Inspirational Adult Improvers


  • 2 weeks ago · Quote · #361

    richie_and_oprah

    Any adult that spends his time improving chess is neglecting something more important in life to do so.

    It's a game.  

    For kids.  

    And for some adults that suffer the right combination of arrested development and savantism.


  • 2 weeks ago · Quote · #362

    richie_and_oprah

    Adults playing game for entertainment ... fine.

    Studying to get better ?  HAHAHAHAHAHAHA  FOOLS>


  • 2 weeks ago · Quote · #363

    imsighked2

    richie_and_oprah wrote:

    Any adult that spends his time improving chess is neglecting something more important in life to do so.

    It's a game.  

    For kids.  

    And for some adults that suffer the right combination of arrested development and savantism.


    How ridiculous! Adults spent time learning musical instruments, studying foreign languages, hiking and backpacking and at other hobbies, without neglecting other parts of their lives. And, studying chess has the added benefit of developing the brain.

  • 2 weeks ago · Quote · #364

    Milliern

    imsighked2 wrote:
    richie_and_oprah wrote:

    Any adult that spends his time improving chess is neglecting something more important in life to do so.

    It's a game.  

    For kids.  

    And for some adults that suffer the right combination of arrested development and savantism.


    How ridiculous! Adults spent time learning musical instruments, studying foreign languages, hiking and backpacking and at other hobbies, without neglecting other parts of their lives. And, studying chess has the added benefit of developing the brain.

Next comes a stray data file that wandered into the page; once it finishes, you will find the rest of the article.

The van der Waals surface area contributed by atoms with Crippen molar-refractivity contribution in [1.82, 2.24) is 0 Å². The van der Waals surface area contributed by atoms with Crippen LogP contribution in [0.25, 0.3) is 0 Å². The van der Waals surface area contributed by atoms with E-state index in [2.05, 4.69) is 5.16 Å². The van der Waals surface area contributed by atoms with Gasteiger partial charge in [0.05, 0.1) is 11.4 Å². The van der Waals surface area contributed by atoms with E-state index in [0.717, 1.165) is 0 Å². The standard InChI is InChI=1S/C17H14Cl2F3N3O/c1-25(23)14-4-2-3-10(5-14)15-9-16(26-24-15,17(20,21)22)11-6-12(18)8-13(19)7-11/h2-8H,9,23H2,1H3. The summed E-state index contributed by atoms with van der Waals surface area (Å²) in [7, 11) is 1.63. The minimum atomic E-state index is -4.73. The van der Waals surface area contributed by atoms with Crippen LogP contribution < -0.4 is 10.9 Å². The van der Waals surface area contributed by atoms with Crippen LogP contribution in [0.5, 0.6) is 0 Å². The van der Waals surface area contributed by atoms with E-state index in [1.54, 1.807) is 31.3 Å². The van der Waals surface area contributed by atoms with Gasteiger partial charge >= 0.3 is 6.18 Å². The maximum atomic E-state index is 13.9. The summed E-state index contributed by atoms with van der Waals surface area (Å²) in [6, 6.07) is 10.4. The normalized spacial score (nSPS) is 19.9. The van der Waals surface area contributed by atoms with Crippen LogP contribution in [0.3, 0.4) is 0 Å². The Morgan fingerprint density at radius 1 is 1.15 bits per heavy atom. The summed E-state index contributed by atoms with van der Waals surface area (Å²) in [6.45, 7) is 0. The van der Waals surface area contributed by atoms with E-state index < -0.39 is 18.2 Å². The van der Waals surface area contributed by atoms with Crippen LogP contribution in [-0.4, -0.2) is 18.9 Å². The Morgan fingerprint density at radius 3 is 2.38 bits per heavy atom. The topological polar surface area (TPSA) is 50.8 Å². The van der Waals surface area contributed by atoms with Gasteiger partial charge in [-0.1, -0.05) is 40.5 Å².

Everyone here knows you are right.  Don't feed the troll.  He doesn't respect the game, yet spends much time on a chess website.  What does that tell you about his psychological status.  (Rhetorical question, hence the period, so let's leave it at that.)

  • 2 weeks ago · Quote · #365

    logozar

    ChessOfPlayer wrote:
    logozar wrote:
     in 11th grade 

    Like 16 years-old?

    Something like that, though I'd assume 17 is more likely.

  • 2 weeks ago · Quote · #366

    misterbasic

    Ye Jiangchuan learned chess at 17 and became a 2600+ GM.
  • 2 weeks ago · Quote · #367

    Chessmo

    logozar wrote:
    ChessOfPlayer wrote:
    logozar wrote:
     in 11th grade 

    Like 16 years-old?

    Something like that, though I'd assume 17 is more likely.

     

    Thanks for contributing. Do you have a name you can share so I can add him to my list?

  • 2 weeks ago · Quote · #368

    Chessmo

    misterbasic wrote:
    Ye Jiangchuan learned chess at 17 and became a 2600+ GM.

    Wow, nice one. Do you have any links or references? The FIDE site only goes back 2000.

  • 2 weeks ago · Quote · #369

    dpnorman

    Chessmo wrote:
    logozar wrote:
    ChessOfPlayer wrote:
    logozar wrote:
     in 11th grade 

    Like 16 years-old?

    Something like that, though I'd assume 17 is more likely.

     

    Thanks for contributing. Do you have a name you can share so I can add him to my list?

    to be fair, such a player may have been a natural and may never have hit a plateau. GM Bryan Smith was like that. I think he learned chess around 14 years old, but he somehow had an incredible talent for it and zoomed right up to master+ level